Want to permanently wreck someone’s computer? Destroy an expensive in-flight entertainment system? Fry the school’s photo-copier? Short out a hotel TV? Or how about melting evidence on your own computer when the police come knocking?

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For about $80, you can buy an innocuous looking USB stick that can do all of these things, and basically wreck havoc on any device with an unprotected USB port. Called USBKill 2.0, it is designed to connect to any computer or system with a USB port, draw power from it until it reaches a sufficiently high voltage, then blast a huge charge back into the device, effectively destroying it.

Here’s a more technical description on the USBKill website about how it works:

[blockquote type=”default” style=”2″]The USB Kill collects power from the USB power lines (5V, 1 – 3A) until it reaches ~ -240V, upon which it discharges the stored voltage into the USB data lines.  This charge / discharge cycle is very rapid and happens multiple times per second.  The process of rapid discharging will continue while the device is plugged in, or the device can no longer discharge – that is, the circuit in the host machine is broken.[/blockquote]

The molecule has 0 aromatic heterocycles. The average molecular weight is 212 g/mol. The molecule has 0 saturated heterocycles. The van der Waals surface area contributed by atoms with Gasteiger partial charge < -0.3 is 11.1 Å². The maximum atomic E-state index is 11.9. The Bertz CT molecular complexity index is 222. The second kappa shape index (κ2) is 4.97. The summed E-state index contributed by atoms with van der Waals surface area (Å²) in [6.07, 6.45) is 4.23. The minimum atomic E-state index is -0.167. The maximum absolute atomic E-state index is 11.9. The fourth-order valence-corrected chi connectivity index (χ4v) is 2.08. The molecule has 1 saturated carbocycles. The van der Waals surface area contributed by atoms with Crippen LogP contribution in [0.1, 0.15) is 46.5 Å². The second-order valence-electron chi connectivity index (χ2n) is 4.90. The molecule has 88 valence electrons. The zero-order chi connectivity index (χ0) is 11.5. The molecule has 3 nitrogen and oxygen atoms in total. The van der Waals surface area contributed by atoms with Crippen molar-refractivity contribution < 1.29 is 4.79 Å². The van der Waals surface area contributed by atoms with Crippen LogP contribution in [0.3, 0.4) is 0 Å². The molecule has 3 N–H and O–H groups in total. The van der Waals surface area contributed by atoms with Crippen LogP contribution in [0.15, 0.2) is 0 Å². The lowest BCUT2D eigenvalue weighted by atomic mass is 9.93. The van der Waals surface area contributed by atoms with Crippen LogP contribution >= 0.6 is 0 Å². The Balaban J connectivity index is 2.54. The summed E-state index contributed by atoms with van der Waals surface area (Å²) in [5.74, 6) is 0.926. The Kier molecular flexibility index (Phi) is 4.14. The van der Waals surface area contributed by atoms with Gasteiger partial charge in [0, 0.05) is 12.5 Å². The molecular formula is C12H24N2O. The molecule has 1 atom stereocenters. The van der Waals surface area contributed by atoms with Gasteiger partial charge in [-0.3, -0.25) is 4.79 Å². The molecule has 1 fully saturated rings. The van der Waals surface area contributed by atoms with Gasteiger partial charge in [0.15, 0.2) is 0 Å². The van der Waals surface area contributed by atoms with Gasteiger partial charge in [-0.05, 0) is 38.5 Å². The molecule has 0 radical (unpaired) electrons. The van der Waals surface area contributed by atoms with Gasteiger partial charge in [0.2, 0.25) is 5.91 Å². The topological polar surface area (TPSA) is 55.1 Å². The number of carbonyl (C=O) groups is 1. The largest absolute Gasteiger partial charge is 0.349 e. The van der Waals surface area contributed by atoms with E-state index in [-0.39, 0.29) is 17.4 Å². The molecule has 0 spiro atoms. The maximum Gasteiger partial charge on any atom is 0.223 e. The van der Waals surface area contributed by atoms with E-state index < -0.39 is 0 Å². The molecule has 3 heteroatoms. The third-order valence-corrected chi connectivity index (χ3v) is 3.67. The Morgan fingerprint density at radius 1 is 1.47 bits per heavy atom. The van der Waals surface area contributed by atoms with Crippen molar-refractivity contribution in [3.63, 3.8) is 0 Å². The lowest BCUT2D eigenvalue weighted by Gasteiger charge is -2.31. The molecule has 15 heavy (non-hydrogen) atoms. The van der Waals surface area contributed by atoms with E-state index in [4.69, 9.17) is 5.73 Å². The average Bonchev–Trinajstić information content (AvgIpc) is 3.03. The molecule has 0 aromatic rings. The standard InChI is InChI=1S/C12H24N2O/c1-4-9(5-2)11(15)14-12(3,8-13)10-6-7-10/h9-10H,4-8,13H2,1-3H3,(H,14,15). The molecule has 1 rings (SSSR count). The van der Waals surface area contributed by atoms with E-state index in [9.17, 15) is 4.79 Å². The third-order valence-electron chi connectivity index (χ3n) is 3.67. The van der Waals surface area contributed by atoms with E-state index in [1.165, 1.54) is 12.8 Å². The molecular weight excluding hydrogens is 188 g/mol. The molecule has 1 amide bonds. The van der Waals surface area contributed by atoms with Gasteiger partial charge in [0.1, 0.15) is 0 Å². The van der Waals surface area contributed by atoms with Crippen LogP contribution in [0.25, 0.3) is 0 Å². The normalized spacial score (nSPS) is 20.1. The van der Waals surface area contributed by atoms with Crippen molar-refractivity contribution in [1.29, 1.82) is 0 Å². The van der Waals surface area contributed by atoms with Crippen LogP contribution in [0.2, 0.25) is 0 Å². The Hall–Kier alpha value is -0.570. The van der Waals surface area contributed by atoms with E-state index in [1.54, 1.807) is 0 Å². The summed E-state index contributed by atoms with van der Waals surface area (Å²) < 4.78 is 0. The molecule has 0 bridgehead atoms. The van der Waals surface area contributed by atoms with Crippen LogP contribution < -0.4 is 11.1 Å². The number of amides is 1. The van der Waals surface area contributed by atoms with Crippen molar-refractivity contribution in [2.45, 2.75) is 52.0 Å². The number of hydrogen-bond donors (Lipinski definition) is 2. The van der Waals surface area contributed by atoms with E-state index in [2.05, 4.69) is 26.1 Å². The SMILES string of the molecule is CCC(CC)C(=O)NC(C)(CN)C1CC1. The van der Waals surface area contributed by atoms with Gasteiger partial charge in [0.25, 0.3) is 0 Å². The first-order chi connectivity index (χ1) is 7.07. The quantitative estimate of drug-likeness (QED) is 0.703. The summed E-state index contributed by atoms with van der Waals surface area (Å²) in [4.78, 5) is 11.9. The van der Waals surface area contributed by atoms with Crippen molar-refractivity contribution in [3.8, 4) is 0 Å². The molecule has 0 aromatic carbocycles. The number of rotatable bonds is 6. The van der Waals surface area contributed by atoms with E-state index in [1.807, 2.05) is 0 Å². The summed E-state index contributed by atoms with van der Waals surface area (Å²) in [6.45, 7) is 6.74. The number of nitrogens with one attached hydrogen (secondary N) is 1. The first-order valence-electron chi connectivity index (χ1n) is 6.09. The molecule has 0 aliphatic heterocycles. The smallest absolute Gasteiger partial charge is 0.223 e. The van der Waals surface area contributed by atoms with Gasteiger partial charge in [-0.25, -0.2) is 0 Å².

usbkill3While the actual purpose of the USBKill device is actually for engineers, penetration testers and security auditors who want to test a device’s surge resistance, it’s difficult not to look past the potential for it to be used in malicious ways.  (We here at GadgetGuy.com.au certainly don’t condone misuse of this type of product.)

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According to USBKill.com, 95 percent of all consumer-level devices are susceptible to the USBKill. This should be a wake-up call for manufacturers to ensure that their products are electrically shielded from power-surge type of attacks via USB ports.

[blockquote type=”default” style=”2″]To this day, according to our testing, the only company that releases hardware protected against a USB power-surge attack is Apple, on their Laptop and Desktop ranges. This means – despite adequate warning, and time to respond – the majority of consumer-level hardware manufacturers choose not to protect their customer’s devices. We are disheartend by this lack of respect for customers.[/blockquote]